Field Notes: In Appreciation of All You Do to Affect the Quality of Your Students’ Days - National Council of Teachers of English
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Field Notes: In Appreciation of All You Do to Affect the Quality of Your Students’ Days

“It is something to be able to paint a particular picture, or to carve a statue, and so to make a few objects beautiful; but it is far more glorious to carve and paint the very atmosphere and medium through which we look, which morally we can do. To affect the quality of the day, that is the highest of arts.”

–Henry David Thoreau, Walden

It’s pretty rare that we have the opportunity to reconnect with the teachers who most inspired us to become the adults we are now, but for so many people I talk to, those life-changers were English or language arts teachers. I believe this is because, as language builders, these teachers are so intimately connected to the becoming of students. They help their students turn their internal dreams, ideas, passions, and curiosities into communicated thoughts that will shape the stories of their future.

Is there no greater task in life than that?

In 1992, Mrs. Biles played a definitive role in shaping my story. That year she took our entire English class to camp by a lake in Appalachia to bring us closer to Thoreau’s experience on Walden Pond. I remember being deeply immersed in the wonder of the landscape and the discomforts of rustic living, transformed by the writing of my own transcendental poetry and a profound appreciation of what that movement was all about.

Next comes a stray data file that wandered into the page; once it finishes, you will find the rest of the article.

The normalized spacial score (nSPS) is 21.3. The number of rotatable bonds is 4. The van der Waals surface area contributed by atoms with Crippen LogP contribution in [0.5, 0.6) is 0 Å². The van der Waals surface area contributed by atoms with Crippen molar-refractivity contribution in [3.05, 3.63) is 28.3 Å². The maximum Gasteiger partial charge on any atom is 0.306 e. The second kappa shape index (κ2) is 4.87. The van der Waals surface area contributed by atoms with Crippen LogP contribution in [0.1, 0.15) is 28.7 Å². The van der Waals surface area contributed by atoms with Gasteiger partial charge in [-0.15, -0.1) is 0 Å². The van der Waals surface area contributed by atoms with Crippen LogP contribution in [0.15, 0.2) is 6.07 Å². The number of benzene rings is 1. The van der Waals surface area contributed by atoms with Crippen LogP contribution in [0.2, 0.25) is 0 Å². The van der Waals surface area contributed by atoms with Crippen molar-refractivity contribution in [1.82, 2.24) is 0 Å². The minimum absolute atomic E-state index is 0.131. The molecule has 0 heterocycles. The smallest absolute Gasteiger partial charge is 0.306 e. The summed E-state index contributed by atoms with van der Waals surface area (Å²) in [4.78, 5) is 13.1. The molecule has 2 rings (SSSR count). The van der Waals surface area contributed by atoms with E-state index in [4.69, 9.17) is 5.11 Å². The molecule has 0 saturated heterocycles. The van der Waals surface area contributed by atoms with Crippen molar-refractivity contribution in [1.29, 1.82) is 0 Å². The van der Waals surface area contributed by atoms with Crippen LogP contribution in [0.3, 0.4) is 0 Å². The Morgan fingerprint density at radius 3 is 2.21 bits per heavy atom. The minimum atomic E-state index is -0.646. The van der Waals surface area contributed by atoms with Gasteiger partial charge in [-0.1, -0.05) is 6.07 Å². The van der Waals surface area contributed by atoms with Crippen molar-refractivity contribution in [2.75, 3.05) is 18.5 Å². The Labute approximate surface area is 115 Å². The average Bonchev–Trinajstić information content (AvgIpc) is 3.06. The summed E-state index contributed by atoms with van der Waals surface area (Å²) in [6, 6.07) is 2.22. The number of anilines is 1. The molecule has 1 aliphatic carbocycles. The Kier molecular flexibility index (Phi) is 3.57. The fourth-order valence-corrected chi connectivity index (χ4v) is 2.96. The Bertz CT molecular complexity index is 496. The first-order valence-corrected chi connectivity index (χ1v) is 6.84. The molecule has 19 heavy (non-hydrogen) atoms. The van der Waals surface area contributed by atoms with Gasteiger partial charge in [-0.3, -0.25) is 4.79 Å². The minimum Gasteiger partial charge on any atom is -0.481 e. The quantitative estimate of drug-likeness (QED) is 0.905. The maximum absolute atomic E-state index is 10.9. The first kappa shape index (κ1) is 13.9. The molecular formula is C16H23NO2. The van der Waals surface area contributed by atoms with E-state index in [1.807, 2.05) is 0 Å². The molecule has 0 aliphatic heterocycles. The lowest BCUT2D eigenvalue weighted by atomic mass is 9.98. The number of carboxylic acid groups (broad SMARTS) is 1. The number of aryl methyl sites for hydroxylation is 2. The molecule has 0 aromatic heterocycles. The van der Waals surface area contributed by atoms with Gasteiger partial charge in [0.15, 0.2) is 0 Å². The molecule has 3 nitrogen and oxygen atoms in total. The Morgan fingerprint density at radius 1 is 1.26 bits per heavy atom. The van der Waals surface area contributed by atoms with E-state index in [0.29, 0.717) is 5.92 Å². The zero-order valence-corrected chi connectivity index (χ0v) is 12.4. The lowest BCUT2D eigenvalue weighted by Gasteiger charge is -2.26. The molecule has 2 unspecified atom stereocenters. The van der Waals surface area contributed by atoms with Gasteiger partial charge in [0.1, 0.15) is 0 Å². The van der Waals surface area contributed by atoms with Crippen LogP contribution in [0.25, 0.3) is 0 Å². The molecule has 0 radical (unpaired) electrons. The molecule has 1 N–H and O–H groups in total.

This adventure was par for the course with Mrs. Biles. Our reading and writing were always grounded in the experiential. We held scrimshaw as we read about it in Moby-Dick. We knew what a trial looked like in Salem so we could picture the events in The Scarlet Letter. Mrs. Biles and the history teacher collaborated so our reading would be informed by an understanding of context.

Mrs. Biles’s skill wasn’t limited to experiential learning, however. She had a powerful influence on how I write today because of the way she gave feedback on my writing. She was always asking questions that pushed me to take ownership of my ideas and their articulation:

  • What if you choose to use more variation in sentence structure?
  • What if you make this more concise?
  • What would you leave out, leaving room to make the remaining thoughts more powerful?

As her student, it always appeared to me that Mrs. Biles was simply born to be an exceptional teacher. But over the years, I’ve come to appreciate all the work she put forth behind the scenes to make that incredible class possible.

She spent countless hours planning engaging lessons. She spent many more giving thoughtful feedback on all our papers so we learned to look for ways to grow, not just the letter grade on the front page. She took the time to plan with colleagues so our learning was coherent across classes. She sought opportunities outside our school to learn and grow with others.

Hardly a day goes by when I don’t think about how fortunate I was to be the beneficiary of her labors. She helped to shape the person I am today. When we recently reconnected at my father’s funeral, I had the opportunity to tell her this. She smiled and said she’d always had high expectations for my future. In a life-comes-full-circle moment, I explained how those expectations led me to my current role at NCTE, supporting English teachers like her.

Who inspired your story? Tell us by sharing to #NCTEvillage on Facebook, Instagram, or Twitter.